Baroness Chalker of Wallasey: The ad hoc group's main aim is to strengthen the Biological and Toxin Weapons Convention by drawing up measures to verify compliance with it. Since the purpose of the US Counterproliferation Initiative is to consider a defensive response to the threat from proliferation, it is not clear that this needs to be among the substantive issues which the group will address.

ENTRY CLEARANCE: INDEPENDENT MONITOR'S RECOMMENDATIONS

Lord Lester of Herne Hill asked Her Majesty's Government:

    Whether they accept the recommendations contained in the first Report by the Independent Monitor, in accordance with Section 10 of the

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    Asylum and Immigration Appeals Act 1993; and, if not, why not.

Baroness Chalker of Wallasey: Dame Elizabeth Anson made four main recommendations in her first report as Independent Monitor of entry clearance refusals which do not have a right of appeal.

First, that all applications and re-applications should be accepted and applicants should be told that they have a right to proceed, even where warned of likely failure. Instructions have been sent to Posts to implements this recommendation.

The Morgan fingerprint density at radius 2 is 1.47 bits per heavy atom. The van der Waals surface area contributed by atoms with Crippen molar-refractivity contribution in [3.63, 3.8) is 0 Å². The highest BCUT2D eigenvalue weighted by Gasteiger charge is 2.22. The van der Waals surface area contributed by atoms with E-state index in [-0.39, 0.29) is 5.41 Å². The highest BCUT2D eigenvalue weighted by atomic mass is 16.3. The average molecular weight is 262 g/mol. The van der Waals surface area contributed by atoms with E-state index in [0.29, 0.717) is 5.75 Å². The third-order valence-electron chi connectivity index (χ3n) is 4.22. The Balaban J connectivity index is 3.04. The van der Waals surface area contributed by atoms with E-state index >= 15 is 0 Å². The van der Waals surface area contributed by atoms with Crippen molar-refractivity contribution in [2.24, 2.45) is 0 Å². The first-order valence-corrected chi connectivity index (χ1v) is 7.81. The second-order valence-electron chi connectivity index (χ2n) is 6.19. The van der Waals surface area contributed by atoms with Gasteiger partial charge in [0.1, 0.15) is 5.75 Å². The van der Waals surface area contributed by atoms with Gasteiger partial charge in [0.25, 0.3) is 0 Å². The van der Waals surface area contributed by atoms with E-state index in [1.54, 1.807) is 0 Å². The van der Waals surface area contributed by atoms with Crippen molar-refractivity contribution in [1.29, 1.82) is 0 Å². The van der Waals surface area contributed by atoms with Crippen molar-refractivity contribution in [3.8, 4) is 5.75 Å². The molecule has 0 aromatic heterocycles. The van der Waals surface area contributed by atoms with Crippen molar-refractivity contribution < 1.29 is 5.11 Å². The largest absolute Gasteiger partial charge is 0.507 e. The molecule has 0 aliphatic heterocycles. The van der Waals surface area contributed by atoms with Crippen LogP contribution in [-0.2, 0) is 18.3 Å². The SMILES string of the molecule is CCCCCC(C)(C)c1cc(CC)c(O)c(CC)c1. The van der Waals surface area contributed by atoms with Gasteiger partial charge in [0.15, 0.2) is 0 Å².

Secondly, that Posts should be more consistent in their requirements for documentation before an entry clearance application is lodged or an applicant is interviewed. We are encouraging greater consistency between Posts.

Thirdly, that the refusal notice should not refer to confidential matters such as political asylum applications by UK sponsors or others, given that the notice may become a public document with an applicant's consent. Instructions have been sent to Posts to implement this recommendation.

Finally, that writing should be legible on all documents on an applicant's file. Again, we are encouraging Posts to ensure this; Refusal Notices, especially, should be in typescript where possible.

THE CIVIL SERVICE

Lord Brougham and Vaux asked Her Majesty's Government:

    Whether they are yet in a position to respond to consultation on the White Paper, The Civil Service, Continuity and Change and to the report of the Treasury and Civil Service Committee on The Role of the Civil Service.